“Growth has stalled in Europe as regulatory barriers fail to improve storage project economics,” noted Dan Shreve, global head of energy storage at Wood Mackenzie, in July 2022.
“In addition, limited access to power markets and a lack of revenue stacking opportunities, combined with a lack of capacity market auctions, has lowered investment for grid-scale storage assets in Europe.”
This should be set to change under REPowerEU, he added. “While REPowerEU does not set out a specific target for energy storage, higher renewable supply targets will drive demand for flexible power solutions, including energy storage assets,” he said.
Although it is not a part of the European Union, a similar dynamic is playing out in the UK. The country had installed almost 14 GW of solar by the end of 2021, based on data from the International Renewable Energy Agency.
And industry body RenewableUK reported the pipeline of UK energy storage projects had doubled, from 16.1 GW to 32.1 GW, within the 12 months to April 2022.
“This staggering growth has been driven mainly by a change in legislation in December 2020 allowing local planning authorities to determine projects with a capacity of over 50 MW in England and 350 MW in Wales,” says RenewableUK.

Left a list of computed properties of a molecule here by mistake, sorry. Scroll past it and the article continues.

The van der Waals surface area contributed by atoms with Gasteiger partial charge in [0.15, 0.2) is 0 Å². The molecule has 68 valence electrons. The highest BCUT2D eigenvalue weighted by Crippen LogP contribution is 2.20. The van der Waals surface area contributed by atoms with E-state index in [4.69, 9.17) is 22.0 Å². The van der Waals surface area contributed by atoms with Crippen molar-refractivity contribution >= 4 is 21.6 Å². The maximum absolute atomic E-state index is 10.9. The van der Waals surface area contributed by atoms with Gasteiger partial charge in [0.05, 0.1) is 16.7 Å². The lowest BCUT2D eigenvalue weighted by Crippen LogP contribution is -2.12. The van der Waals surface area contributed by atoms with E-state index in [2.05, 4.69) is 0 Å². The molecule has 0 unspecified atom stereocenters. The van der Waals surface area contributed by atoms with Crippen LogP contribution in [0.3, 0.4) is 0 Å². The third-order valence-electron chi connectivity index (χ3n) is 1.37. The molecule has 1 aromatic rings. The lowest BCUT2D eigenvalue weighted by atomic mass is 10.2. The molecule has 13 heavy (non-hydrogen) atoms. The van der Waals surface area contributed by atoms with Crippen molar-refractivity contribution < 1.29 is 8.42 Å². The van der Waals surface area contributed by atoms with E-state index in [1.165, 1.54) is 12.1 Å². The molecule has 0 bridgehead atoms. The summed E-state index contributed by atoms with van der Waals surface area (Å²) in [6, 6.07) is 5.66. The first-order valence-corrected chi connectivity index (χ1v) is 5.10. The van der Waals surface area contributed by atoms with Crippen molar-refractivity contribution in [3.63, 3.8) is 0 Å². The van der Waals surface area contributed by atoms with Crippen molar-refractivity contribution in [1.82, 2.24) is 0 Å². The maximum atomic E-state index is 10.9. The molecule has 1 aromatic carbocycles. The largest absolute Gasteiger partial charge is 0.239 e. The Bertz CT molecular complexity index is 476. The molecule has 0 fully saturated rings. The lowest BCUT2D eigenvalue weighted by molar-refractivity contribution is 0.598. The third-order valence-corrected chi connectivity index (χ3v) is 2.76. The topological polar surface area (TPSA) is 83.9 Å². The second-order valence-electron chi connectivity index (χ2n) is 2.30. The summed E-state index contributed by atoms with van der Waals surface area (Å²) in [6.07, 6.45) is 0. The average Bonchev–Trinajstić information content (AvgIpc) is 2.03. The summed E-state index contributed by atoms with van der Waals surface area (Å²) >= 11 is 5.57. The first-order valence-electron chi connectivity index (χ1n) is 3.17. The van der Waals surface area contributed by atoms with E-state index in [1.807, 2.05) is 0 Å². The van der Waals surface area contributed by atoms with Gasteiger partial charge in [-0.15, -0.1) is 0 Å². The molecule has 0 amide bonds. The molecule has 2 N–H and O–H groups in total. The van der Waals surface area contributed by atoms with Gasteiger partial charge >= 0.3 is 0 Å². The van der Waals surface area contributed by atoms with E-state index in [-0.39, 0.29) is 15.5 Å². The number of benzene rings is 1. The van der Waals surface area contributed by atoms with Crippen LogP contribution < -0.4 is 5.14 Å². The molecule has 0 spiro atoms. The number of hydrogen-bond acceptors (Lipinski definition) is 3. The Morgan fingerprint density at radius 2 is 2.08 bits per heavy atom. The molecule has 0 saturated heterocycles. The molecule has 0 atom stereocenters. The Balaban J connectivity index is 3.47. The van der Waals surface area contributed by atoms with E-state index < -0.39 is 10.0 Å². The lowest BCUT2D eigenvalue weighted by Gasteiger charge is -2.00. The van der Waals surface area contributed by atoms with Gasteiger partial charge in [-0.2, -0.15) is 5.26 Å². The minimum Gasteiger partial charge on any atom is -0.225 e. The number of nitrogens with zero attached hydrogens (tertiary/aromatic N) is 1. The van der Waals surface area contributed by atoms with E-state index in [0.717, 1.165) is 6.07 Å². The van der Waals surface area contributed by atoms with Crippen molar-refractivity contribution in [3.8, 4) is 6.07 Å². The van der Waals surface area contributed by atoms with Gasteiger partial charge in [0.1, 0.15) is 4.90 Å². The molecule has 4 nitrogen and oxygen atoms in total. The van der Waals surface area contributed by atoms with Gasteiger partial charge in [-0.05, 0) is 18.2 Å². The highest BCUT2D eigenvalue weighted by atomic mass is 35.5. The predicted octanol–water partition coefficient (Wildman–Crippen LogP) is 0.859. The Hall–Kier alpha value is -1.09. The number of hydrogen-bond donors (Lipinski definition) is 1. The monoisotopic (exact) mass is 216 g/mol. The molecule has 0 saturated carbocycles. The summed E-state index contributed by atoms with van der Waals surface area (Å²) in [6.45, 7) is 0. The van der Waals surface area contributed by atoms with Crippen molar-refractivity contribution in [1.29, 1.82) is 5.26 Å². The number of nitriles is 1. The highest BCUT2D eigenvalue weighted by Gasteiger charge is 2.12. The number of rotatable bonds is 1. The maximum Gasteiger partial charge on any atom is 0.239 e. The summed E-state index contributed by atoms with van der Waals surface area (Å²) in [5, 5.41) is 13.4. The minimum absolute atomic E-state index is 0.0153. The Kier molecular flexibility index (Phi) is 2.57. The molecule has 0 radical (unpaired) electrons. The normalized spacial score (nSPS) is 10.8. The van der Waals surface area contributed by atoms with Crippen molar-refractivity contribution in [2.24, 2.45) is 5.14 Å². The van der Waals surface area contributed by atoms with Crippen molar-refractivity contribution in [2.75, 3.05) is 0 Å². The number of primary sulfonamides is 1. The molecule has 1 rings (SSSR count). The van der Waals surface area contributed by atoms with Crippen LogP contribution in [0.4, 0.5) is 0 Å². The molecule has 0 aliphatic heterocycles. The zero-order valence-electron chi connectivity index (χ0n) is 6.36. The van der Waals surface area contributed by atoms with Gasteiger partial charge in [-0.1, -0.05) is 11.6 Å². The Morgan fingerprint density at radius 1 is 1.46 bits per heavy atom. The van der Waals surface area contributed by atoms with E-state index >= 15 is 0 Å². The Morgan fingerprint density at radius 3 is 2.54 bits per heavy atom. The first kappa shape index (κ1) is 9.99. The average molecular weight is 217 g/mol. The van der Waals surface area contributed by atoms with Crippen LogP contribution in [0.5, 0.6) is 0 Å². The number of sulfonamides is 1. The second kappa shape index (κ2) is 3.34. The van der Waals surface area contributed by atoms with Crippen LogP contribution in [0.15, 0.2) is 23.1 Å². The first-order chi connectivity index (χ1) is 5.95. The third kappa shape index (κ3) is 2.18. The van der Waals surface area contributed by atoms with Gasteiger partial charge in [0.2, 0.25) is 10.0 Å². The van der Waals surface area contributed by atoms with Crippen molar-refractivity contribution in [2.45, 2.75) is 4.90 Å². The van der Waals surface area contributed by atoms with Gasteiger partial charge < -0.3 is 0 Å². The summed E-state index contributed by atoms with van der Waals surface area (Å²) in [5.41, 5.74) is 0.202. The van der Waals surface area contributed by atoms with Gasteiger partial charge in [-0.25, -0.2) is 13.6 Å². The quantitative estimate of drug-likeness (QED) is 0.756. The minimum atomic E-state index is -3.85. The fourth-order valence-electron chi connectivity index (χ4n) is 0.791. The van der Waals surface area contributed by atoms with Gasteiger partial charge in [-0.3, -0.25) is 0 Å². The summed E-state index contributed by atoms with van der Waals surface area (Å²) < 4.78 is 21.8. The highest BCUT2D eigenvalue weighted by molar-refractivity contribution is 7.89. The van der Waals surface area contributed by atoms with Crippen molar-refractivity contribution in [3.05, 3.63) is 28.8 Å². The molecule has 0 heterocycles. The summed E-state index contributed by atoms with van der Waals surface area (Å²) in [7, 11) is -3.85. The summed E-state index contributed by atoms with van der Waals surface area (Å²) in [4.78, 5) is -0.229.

“Previously these were determined by central Government, making the process longer and more complex. As a result, there has been a shift towards larger projects, with the average size increasing to 54 MW.”
This is creating a significant growth opportunity for investors, with projects such as Pacific Green’s 100 MW Richborough Energy Park battery development delivering excellent, low-risk returns.
Such projects are a great bet at a time when many other asset classes are may be subject to growing uncertainty because of long-term economic headwinds. And Richborough Energy Park is not a unique project.
In the UK, we are due to develop 1.1 GW of capacity by the end of 2025, and we have the capacity to embark on major energy storage projects across Europe as well. To find out more, speak to us now.